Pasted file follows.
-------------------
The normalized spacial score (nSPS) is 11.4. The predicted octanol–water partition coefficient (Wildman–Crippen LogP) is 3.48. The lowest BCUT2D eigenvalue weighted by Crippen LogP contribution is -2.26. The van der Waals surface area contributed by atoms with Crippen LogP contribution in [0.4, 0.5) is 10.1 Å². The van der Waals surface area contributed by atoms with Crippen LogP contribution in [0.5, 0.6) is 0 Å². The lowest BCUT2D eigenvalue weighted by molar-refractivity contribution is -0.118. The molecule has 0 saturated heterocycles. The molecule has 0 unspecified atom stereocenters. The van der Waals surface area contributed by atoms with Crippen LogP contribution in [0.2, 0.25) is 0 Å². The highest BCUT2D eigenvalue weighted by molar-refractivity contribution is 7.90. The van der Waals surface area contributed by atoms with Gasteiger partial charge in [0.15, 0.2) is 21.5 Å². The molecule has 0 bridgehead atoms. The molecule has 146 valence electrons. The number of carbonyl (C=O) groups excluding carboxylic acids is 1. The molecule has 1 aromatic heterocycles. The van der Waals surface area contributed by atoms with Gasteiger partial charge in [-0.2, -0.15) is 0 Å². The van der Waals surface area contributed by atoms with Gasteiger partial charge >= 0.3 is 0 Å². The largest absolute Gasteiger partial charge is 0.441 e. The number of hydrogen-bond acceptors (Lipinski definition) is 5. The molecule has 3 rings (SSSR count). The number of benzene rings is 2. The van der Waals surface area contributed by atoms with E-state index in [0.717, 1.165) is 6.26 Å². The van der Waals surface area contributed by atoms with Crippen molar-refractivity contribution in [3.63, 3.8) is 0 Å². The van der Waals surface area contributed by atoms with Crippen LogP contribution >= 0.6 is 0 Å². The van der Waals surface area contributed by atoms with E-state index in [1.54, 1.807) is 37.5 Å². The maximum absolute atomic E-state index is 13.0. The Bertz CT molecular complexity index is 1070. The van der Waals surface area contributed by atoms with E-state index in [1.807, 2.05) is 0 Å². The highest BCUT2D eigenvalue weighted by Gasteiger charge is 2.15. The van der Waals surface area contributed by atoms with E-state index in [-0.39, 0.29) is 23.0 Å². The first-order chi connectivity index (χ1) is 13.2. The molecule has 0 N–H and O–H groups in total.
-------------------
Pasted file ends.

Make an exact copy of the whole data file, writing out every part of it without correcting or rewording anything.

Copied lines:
The normalized spacial score (nSPS) is 11.4. The predicted octanol–water partition coefficient (Wildman–Crippen LogP) is 3.48. The lowest BCUT2D eigenvalue weighted by Crippen LogP contribution is -2.26. The van der Waals surface area contributed by atoms with Crippen LogP contribution in [0.4, 0.5) is 10.1 Å². The van der Waals surface area contributed by atoms with Crippen LogP contribution in [0.5, 0.6) is 0 Å². The lowest BCUT2D eigenvalue weighted by molar-refractivity contribution is -0.118. The molecule has 0 saturated heterocycles. The molecule has 0 unspecified atom stereocenters. The van der Waals surface area contributed by atoms with Crippen LogP contribution in [0.2, 0.25) is 0 Å². The highest BCUT2D eigenvalue weighted by molar-refractivity contribution is 7.90. The van der Waals surface area contributed by atoms with Gasteiger partial charge in [0.15, 0.2) is 21.5 Å². The molecule has 0 bridgehead atoms. The molecule has 146 valence electrons. The number of carbonyl (C=O) groups excluding carboxylic acids is 1. The molecule has 1 aromatic heterocycles. The van der Waals surface area contributed by atoms with Gasteiger partial charge in [-0.2, -0.15) is 0 Å². The van der Waals surface area contributed by atoms with Gasteiger partial charge >= 0.3 is 0 Å². The largest absolute Gasteiger partial charge is 0.441 e. The number of hydrogen-bond acceptors (Lipinski definition) is 5. The molecule has 3 rings (SSSR count). The number of benzene rings is 2. The van der Waals surface area contributed by atoms with E-state index in [0.717, 1.165) is 6.26 Å². The van der Waals surface area contributed by atoms with Crippen molar-refractivity contribution in [3.63, 3.8) is 0 Å². The van der Waals surface area contributed by atoms with Crippen LogP contribution >= 0.6 is 0 Å². The van der Waals surface area contributed by atoms with E-state index in [1.54, 1.807) is 37.5 Å². The maximum absolute atomic E-state index is 13.0. The Bertz CT molecular complexity index is 1070. The van der Waals surface area contributed by atoms with E-state index in [1.807, 2.05) is 0 Å². The highest BCUT2D eigenvalue weighted by Gasteiger charge is 2.15. The van der Waals surface area contributed by atoms with E-state index in [-0.39, 0.29) is 23.0 Å². The first-order chi connectivity index (χ1) is 13.2. The molecule has 0 N–H and O–H groups in total.